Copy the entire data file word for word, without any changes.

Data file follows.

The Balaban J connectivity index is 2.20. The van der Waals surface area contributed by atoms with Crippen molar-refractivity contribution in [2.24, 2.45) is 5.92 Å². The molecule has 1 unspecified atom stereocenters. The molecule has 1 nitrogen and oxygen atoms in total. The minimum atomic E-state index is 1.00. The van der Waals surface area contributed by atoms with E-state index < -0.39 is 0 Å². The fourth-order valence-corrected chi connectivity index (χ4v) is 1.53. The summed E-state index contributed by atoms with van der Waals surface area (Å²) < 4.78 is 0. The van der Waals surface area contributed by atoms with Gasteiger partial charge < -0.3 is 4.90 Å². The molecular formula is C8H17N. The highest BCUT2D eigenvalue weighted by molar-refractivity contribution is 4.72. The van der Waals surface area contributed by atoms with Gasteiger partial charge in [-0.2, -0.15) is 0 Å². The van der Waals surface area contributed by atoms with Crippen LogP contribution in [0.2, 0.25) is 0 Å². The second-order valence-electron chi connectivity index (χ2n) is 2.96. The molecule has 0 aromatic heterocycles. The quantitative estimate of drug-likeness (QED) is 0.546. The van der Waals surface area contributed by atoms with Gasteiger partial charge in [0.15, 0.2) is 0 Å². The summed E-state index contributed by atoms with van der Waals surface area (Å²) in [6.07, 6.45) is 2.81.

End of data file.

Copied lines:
The Balaban J connectivity index is 2.20. The van der Waals surface area contributed by atoms with Crippen molar-refractivity contribution in [2.24, 2.45) is 5.92 Å². The molecule has 1 unspecified atom stereocenters. The molecule has 1 nitrogen and oxygen atoms in total. The minimum atomic E-state index is 1.00. The van der Waals surface area contributed by atoms with E-state index < -0.39 is 0 Å². The fourth-order valence-corrected chi connectivity index (χ4v) is 1.53. The summed E-state index contributed by atoms with van der Waals surface area (Å²) < 4.78 is 0. The van der Waals surface area contributed by atoms with Gasteiger partial charge < -0.3 is 4.90 Å². The molecular formula is C8H17N. The highest BCUT2D eigenvalue weighted by molar-refractivity contribution is 4.72. The van der Waals surface area contributed by atoms with Gasteiger partial charge in [-0.2, -0.15) is 0 Å². The van der Waals surface area contributed by atoms with Crippen LogP contribution in [0.2, 0.25) is 0 Å². The second-order valence-electron chi connectivity index (χ2n) is 2.96. The molecule has 0 aromatic heterocycles. The quantitative estimate of drug-likeness (QED) is 0.546. The van der Waals surface area contributed by atoms with Gasteiger partial charge in [0.15, 0.2) is 0 Å². The summed E-state index contributed by atoms with van der Waals surface area (Å²) in [6.07, 6.45) is 2.81.